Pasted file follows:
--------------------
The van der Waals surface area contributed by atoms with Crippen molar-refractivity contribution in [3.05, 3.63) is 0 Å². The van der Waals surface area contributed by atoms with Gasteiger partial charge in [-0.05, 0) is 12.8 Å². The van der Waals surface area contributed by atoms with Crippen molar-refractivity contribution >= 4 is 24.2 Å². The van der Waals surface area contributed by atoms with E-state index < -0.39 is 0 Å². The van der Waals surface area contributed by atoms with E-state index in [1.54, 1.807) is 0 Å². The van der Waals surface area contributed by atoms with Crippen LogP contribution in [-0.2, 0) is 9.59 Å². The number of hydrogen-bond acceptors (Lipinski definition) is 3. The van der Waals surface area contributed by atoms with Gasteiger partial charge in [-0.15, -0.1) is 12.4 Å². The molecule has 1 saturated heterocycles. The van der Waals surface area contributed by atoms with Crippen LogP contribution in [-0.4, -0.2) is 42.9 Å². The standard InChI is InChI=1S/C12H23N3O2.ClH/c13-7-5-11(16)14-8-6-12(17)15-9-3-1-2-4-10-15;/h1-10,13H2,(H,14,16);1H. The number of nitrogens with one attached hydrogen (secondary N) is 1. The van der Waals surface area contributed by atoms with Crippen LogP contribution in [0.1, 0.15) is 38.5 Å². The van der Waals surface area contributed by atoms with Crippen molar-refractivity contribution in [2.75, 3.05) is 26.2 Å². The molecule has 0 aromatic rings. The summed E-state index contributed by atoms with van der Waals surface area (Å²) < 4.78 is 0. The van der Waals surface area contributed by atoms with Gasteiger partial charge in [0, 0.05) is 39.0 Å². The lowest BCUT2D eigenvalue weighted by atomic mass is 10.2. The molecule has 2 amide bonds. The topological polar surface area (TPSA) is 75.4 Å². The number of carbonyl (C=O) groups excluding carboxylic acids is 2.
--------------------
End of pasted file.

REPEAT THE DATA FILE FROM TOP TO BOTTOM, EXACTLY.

The van der Waals surface area contributed by atoms with Crippen molar-refractivity contribution in [3.05, 3.63) is 0 Å². The van der Waals surface area contributed by atoms with Gasteiger partial charge in [-0.05, 0) is 12.8 Å². The van der Waals surface area contributed by atoms with Crippen molar-refractivity contribution >= 4 is 24.2 Å². The van der Waals surface area contributed by atoms with E-state index < -0.39 is 0 Å². The van der Waals surface area contributed by atoms with E-state index in [1.54, 1.807) is 0 Å². The van der Waals surface area contributed by atoms with Crippen LogP contribution in [-0.2, 0) is 9.59 Å². The number of hydrogen-bond acceptors (Lipinski definition) is 3. The van der Waals surface area contributed by atoms with Gasteiger partial charge in [-0.15, -0.1) is 12.4 Å². The molecule has 1 saturated heterocycles. The van der Waals surface area contributed by atoms with Crippen LogP contribution in [-0.4, -0.2) is 42.9 Å². The standard InChI is InChI=1S/C12H23N3O2.ClH/c13-7-5-11(16)14-8-6-12(17)15-9-3-1-2-4-10-15;/h1-10,13H2,(H,14,16);1H. The number of nitrogens with one attached hydrogen (secondary N) is 1. The van der Waals surface area contributed by atoms with Crippen LogP contribution in [0.1, 0.15) is 38.5 Å². The van der Waals surface area contributed by atoms with Crippen molar-refractivity contribution in [2.75, 3.05) is 26.2 Å². The molecule has 0 aromatic rings. The summed E-state index contributed by atoms with van der Waals surface area (Å²) < 4.78 is 0. The van der Waals surface area contributed by atoms with Gasteiger partial charge in [0, 0.05) is 39.0 Å². The lowest BCUT2D eigenvalue weighted by atomic mass is 10.2. The molecule has 2 amide bonds. The topological polar surface area (TPSA) is 75.4 Å². The number of carbonyl (C=O) groups excluding carboxylic acids is 2.